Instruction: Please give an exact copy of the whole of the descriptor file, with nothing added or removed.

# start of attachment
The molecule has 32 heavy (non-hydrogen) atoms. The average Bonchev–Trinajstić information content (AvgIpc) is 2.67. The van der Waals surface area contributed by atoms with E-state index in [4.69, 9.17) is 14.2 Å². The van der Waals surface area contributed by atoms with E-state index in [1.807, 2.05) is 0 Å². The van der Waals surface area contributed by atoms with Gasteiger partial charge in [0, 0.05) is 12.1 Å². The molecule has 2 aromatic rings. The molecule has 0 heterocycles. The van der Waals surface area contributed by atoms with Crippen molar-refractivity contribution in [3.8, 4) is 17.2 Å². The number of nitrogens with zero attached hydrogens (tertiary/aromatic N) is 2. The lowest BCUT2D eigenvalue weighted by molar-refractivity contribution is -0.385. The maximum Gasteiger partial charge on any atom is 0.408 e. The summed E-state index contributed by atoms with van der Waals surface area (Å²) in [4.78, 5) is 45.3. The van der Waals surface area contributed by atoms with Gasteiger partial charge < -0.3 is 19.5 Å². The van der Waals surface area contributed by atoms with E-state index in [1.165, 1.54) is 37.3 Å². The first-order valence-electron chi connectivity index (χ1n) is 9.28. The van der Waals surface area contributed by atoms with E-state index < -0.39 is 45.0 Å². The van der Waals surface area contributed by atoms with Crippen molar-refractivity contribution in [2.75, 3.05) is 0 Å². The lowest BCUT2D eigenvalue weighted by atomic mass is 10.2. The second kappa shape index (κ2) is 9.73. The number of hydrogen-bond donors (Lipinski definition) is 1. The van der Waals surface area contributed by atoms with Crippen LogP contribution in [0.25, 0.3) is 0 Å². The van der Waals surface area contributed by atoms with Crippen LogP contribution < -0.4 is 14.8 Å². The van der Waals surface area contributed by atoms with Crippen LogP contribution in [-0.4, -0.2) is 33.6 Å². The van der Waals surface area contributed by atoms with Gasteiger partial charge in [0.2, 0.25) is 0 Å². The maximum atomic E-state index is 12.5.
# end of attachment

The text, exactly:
The molecule has 32 heavy (non-hydrogen) atoms. The average Bonchev–Trinajstić information content (AvgIpc) is 2.67. The van der Waals surface area contributed by atoms with E-state index in [4.69, 9.17) is 14.2 Å². The van der Waals surface area contributed by atoms with E-state index in [1.807, 2.05) is 0 Å². The van der Waals surface area contributed by atoms with Gasteiger partial charge in [0, 0.05) is 12.1 Å². The molecule has 2 aromatic rings. The molecule has 0 heterocycles. The van der Waals surface area contributed by atoms with Crippen molar-refractivity contribution in [3.8, 4) is 17.2 Å². The number of nitrogens with zero attached hydrogens (tertiary/aromatic N) is 2. The lowest BCUT2D eigenvalue weighted by molar-refractivity contribution is -0.385. The maximum Gasteiger partial charge on any atom is 0.408 e. The summed E-state index contributed by atoms with van der Waals surface area (Å²) in [4.78, 5) is 45.3. The van der Waals surface area contributed by atoms with Gasteiger partial charge < -0.3 is 19.5 Å². The van der Waals surface area contributed by atoms with E-state index in [1.165, 1.54) is 37.3 Å². The first-order valence-electron chi connectivity index (χ1n) is 9.28. The van der Waals surface area contributed by atoms with E-state index < -0.39 is 45.0 Å². The van der Waals surface area contributed by atoms with Crippen molar-refractivity contribution in [2.75, 3.05) is 0 Å². The lowest BCUT2D eigenvalue weighted by atomic mass is 10.2. The second kappa shape index (κ2) is 9.73. The number of hydrogen-bond donors (Lipinski definition) is 1. The van der Waals surface area contributed by atoms with Crippen LogP contribution in [0.25, 0.3) is 0 Å². The van der Waals surface area contributed by atoms with Crippen LogP contribution < -0.4 is 14.8 Å². The van der Waals surface area contributed by atoms with Crippen LogP contribution in [-0.4, -0.2) is 33.6 Å². The van der Waals surface area contributed by atoms with Gasteiger partial charge in [0.2, 0.25) is 0 Å². The maximum atomic E-state index is 12.5.